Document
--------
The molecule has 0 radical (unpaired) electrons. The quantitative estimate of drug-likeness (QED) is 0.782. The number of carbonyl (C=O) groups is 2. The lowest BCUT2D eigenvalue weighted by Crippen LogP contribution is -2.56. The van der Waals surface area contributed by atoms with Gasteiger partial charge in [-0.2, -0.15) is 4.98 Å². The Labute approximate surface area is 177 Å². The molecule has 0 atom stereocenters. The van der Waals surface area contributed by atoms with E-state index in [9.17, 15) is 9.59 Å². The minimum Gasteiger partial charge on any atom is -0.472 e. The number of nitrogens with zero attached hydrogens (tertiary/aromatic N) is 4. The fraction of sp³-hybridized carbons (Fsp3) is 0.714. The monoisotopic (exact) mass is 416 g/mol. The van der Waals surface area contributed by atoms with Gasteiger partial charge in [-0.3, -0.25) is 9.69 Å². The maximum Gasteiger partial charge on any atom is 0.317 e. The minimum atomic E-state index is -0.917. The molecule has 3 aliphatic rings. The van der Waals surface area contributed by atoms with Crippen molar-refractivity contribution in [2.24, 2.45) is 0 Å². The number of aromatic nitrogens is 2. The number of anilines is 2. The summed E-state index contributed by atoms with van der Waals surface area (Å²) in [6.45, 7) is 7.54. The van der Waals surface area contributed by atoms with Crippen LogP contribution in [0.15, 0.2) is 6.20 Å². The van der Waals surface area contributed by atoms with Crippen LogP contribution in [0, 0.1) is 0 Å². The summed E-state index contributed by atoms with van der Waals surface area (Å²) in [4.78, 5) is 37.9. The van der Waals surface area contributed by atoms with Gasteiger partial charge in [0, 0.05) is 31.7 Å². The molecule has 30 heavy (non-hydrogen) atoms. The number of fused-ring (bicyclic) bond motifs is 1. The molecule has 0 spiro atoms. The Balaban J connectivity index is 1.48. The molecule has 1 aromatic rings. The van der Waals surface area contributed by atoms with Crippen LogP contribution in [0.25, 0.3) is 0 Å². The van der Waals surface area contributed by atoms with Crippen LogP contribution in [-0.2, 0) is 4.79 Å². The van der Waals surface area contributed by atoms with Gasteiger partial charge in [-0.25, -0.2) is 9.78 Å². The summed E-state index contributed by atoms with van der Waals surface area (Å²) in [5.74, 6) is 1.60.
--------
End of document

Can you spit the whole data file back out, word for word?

The molecule has 0 radical (unpaired) electrons. The quantitative estimate of drug-likeness (QED) is 0.782. The number of carbonyl (C=O) groups is 2. The lowest BCUT2D eigenvalue weighted by Crippen LogP contribution is -2.56. The van der Waals surface area contributed by atoms with Gasteiger partial charge in [-0.2, -0.15) is 4.98 Å². The Labute approximate surface area is 177 Å². The molecule has 0 atom stereocenters. The van der Waals surface area contributed by atoms with E-state index in [9.17, 15) is 9.59 Å². The minimum Gasteiger partial charge on any atom is -0.472 e. The number of nitrogens with zero attached hydrogens (tertiary/aromatic N) is 4. The fraction of sp³-hybridized carbons (Fsp3) is 0.714. The monoisotopic (exact) mass is 416 g/mol. The van der Waals surface area contributed by atoms with Gasteiger partial charge in [-0.3, -0.25) is 9.69 Å². The maximum Gasteiger partial charge on any atom is 0.317 e. The minimum atomic E-state index is -0.917. The molecule has 3 aliphatic rings. The van der Waals surface area contributed by atoms with Crippen molar-refractivity contribution in [2.24, 2.45) is 0 Å². The number of aromatic nitrogens is 2. The number of anilines is 2. The summed E-state index contributed by atoms with van der Waals surface area (Å²) in [6.45, 7) is 7.54. The van der Waals surface area contributed by atoms with Crippen LogP contribution in [0.15, 0.2) is 6.20 Å². The van der Waals surface area contributed by atoms with Crippen LogP contribution in [0, 0.1) is 0 Å². The summed E-state index contributed by atoms with van der Waals surface area (Å²) in [4.78, 5) is 37.9. The van der Waals surface area contributed by atoms with Gasteiger partial charge in [0, 0.05) is 31.7 Å². The molecule has 30 heavy (non-hydrogen) atoms. The number of fused-ring (bicyclic) bond motifs is 1. The molecule has 0 spiro atoms. The Balaban J connectivity index is 1.48. The molecule has 1 aromatic rings. The van der Waals surface area contributed by atoms with Crippen LogP contribution in [0.25, 0.3) is 0 Å². The van der Waals surface area contributed by atoms with Crippen LogP contribution in [-0.2, 0) is 4.79 Å². The van der Waals surface area contributed by atoms with Gasteiger partial charge in [-0.25, -0.2) is 9.78 Å². The summed E-state index contributed by atoms with van der Waals surface area (Å²) in [5.74, 6) is 1.60.